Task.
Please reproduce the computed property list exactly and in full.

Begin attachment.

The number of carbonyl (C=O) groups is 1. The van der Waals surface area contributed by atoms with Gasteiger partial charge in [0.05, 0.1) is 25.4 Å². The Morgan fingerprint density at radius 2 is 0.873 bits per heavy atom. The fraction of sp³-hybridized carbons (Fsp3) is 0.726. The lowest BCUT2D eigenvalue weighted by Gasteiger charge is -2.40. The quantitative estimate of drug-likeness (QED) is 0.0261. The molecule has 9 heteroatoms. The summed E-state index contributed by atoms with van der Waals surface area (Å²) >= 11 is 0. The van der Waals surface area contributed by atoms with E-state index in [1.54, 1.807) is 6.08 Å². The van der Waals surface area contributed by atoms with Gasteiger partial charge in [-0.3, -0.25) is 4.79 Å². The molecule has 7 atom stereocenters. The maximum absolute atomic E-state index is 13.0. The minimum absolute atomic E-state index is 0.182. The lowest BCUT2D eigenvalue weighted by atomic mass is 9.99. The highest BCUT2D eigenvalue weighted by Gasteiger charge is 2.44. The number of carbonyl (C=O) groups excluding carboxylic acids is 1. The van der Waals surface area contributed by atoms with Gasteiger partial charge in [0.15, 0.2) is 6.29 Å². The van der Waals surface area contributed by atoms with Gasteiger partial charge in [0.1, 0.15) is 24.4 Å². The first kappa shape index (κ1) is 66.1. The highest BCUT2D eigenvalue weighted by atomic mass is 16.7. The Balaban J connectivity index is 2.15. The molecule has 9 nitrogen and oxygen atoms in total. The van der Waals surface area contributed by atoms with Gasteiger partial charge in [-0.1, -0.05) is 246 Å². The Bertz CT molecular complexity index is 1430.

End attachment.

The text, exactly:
The number of carbonyl (C=O) groups is 1. The van der Waals surface area contributed by atoms with Gasteiger partial charge in [0.05, 0.1) is 25.4 Å². The Morgan fingerprint density at radius 2 is 0.873 bits per heavy atom. The fraction of sp³-hybridized carbons (Fsp3) is 0.726. The lowest BCUT2D eigenvalue weighted by Gasteiger charge is -2.40. The quantitative estimate of drug-likeness (QED) is 0.0261. The molecule has 9 heteroatoms. The summed E-state index contributed by atoms with van der Waals surface area (Å²) >= 11 is 0. The van der Waals surface area contributed by atoms with E-state index in [1.54, 1.807) is 6.08 Å². The van der Waals surface area contributed by atoms with Gasteiger partial charge in [-0.3, -0.25) is 4.79 Å². The molecule has 7 atom stereocenters. The maximum absolute atomic E-state index is 13.0. The minimum absolute atomic E-state index is 0.182. The lowest BCUT2D eigenvalue weighted by atomic mass is 9.99. The highest BCUT2D eigenvalue weighted by Gasteiger charge is 2.44. The number of carbonyl (C=O) groups excluding carboxylic acids is 1. The van der Waals surface area contributed by atoms with Gasteiger partial charge in [0.15, 0.2) is 6.29 Å². The van der Waals surface area contributed by atoms with Gasteiger partial charge in [0.1, 0.15) is 24.4 Å². The first kappa shape index (κ1) is 66.1. The highest BCUT2D eigenvalue weighted by atomic mass is 16.7. The Balaban J connectivity index is 2.15. The molecule has 9 nitrogen and oxygen atoms in total. The van der Waals surface area contributed by atoms with Gasteiger partial charge in [-0.1, -0.05) is 246 Å². The Bertz CT molecular complexity index is 1430.